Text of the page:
The signing of free agent left-hander Ryu Hyun-jin, 36, remains a hot topic in the United States. Major League Baseball teams are actively making offers to veteran starting pitchers, and there is a steady stream of reports that Ryu could easily sign a one-year contract.
American sports media outlet ‘The Athletic’ checked the contract status of the top 40 free agents at the end of the Winter Meetings on Feb. 8 (KST). The top 40 free agents were selected through a combination of data analysis and opinions from Athletic writers Keith Law, Tim Britton, Aaron Gleeman, Ino Sarris, and Jim Bowden. Ryu was ranked No. 36. Britton ranked Ryu 36th, Sarris 27th, and Bowden 35th, while Law and Gleeman ranked him outside the top five. Regardless, their combined opinions put him in the top 40.
The Athletic believes Ryu can still get a one-year, $11 million contract. The Arizona Diamondbacks, Boston Red Sox, and New York Mets were the three teams that would be a good fit for Ryu. These teams are in need of starting pitching reinforcements.
With two out of five respondents ranking Ryu outside of the top five, it’s clear that he’s not being viewed favorably right now. His age – he’ll be 37 next year – and the fact that he underwent Tommy John surgery last year are obvious obstacles.
But Ryu’s agent, Scott Boras, is confident in the major leagues. “There’s still a lot of interest from big league teams,” Boras said before the Winter Meetings. Ryu is confident that he will pitch in the major leagues next year, not in Korea.”레모나토토 주소
“Ryu has a long injury history, with just three 100-plus inning seasons in the last eight seasons, but he’s remained surprisingly effective into his mid-30s. He signed a four-year, $80 million deal with the Toronto Blue Jays (just before the 2020 season) and posted a 3.97 ERA in 60 starts. At age 37, he will almost certainly be pushed into free agency on a one-year deal, and will be tasked with backing up an established player in the starting rotation.
There were a few more ambiguous or negative comments that were neither too hopeful nor too desperate. “Ryu averaged 88.6 mph on his fastball last season, one of the slowest among major league starters. But when he’s healthy and throwing at peak velocity, 90+ mph is possible. Ryu succeeds in much the same way he’s always done. He used the strike zone to his advantage, mixing in a changeup and the occasional curveball against right-handed hitters. Still, it’s doubtful that Ryu will be able to build on his upside.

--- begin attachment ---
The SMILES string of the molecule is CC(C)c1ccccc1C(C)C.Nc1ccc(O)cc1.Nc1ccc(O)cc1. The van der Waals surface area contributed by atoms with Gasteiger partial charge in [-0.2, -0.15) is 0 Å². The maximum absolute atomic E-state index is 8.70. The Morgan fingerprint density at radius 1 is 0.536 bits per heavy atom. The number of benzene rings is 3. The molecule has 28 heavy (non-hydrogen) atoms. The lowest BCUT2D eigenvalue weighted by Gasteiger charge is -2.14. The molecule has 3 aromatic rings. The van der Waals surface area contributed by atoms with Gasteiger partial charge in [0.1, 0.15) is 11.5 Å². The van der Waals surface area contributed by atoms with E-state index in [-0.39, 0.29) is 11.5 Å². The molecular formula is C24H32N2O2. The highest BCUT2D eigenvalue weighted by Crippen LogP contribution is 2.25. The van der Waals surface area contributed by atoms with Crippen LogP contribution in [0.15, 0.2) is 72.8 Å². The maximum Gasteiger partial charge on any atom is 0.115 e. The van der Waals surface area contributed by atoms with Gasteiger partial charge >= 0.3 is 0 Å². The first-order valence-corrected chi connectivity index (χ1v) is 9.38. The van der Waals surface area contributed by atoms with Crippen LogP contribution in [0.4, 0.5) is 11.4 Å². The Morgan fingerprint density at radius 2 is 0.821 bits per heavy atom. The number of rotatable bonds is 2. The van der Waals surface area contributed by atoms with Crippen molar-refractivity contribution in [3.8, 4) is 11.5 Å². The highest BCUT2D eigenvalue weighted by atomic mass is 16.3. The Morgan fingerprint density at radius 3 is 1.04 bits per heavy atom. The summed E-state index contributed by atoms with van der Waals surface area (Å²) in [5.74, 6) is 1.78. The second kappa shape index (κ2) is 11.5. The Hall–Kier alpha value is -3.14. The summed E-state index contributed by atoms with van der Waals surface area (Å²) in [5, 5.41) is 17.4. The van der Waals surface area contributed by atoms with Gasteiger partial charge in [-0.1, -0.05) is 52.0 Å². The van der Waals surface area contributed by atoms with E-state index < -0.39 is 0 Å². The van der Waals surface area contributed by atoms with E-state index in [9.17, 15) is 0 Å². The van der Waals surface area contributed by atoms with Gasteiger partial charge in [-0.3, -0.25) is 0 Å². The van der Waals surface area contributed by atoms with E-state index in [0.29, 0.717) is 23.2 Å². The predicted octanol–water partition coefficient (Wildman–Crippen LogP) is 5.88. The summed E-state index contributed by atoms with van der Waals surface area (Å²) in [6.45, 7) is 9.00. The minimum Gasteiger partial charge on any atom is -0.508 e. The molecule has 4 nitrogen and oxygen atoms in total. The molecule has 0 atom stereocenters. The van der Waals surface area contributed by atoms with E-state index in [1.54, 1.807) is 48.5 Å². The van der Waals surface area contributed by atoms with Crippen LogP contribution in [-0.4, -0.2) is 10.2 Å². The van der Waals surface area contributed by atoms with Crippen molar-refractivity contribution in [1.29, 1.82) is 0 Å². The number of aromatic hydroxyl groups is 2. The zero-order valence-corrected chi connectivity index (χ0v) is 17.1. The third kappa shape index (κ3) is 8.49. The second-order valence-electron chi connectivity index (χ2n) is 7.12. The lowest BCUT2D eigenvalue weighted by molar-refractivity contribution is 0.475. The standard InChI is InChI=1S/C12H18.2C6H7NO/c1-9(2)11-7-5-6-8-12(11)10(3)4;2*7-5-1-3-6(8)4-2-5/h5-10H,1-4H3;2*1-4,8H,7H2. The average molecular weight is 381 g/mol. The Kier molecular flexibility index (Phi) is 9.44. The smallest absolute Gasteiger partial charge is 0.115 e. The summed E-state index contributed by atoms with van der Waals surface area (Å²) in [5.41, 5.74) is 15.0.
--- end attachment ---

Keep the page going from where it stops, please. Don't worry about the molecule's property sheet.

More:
Ryu has so far avoided commenting on his contract. For now, he’s staying in South Korea and letting Boras handle negotiations with major league teams. Ryu was cautiously expecting to have an outline by mid-December after the Winter Meetings, and that time is approaching. With veteran starters such as Genta Maeda (Detroit) and Lance Lynn and Kyle Gibson (St. Louis) signing one- to two-year deals, Ryu has high hopes.
While Boras is adamant that Ryu will remain in the U.S., a return to Korea is not completely out of the question. It’s unlikely that he’ll be able to command a contract worth more than $11 million in Korea, but if he’s looking for a more stable life, he could choose to return to the KBO, where he’ll be paid the highest salary in the country. When outfielder Shin-Soo Choo signed with SSG Landers in 2021, he received a salary of 2.7 billion won (1 billion won in donations) when he first came to the KBO. Ryu will likely want the same treatment.
Ryu has said that he will wear a Hanwha Eagles uniform when he returns to Korea, and Hanwha is ready to welcome him back while managing their salary cap. Hanwha has been stingy in free agency this offseason, signing outfielder Ahn Chi-hong for 4+2 years and 7.2 billion won. In the second round of the draft, the team opted to bolster its lineup with pitchers Lee Sang-gyu and Bae Min-seo and outfielder Kim Kang-min on the cheap.
Hanwha does not currently have a foreign one-two punch. Felix Peña and Ricardo Sanchez are both on hold and are eligible for re-signing, but they can be replaced if a better player becomes available. For now, we’re waiting to see how the market works out. No Korean starting pitcher has gone over 100 innings except for Moon Dong-ju, the rookie of the year. Even though we lost Kim Min-woo, our number one starter, to a shoulder injury, we still need to solidify our starting staff. That’s why they’re keeping a close eye on Ryu Hyun-jin.
In his 10 years in the big leagues from 2013 to this year, Ryu has compiled a record of 186 games, 78 wins, 48 losses, 1055⅓ innings, and a 3.27 ERA. This year, after returning from injury, he struggled late in the season, but went 3-3 with a 3.46 ERA in 11 games and 52 innings, proving that he can bounce back from an elbow injury.
Where will Hyun-jin Ryu play next season and in what league? It will be interesting to see if Ryu’s projections hold up.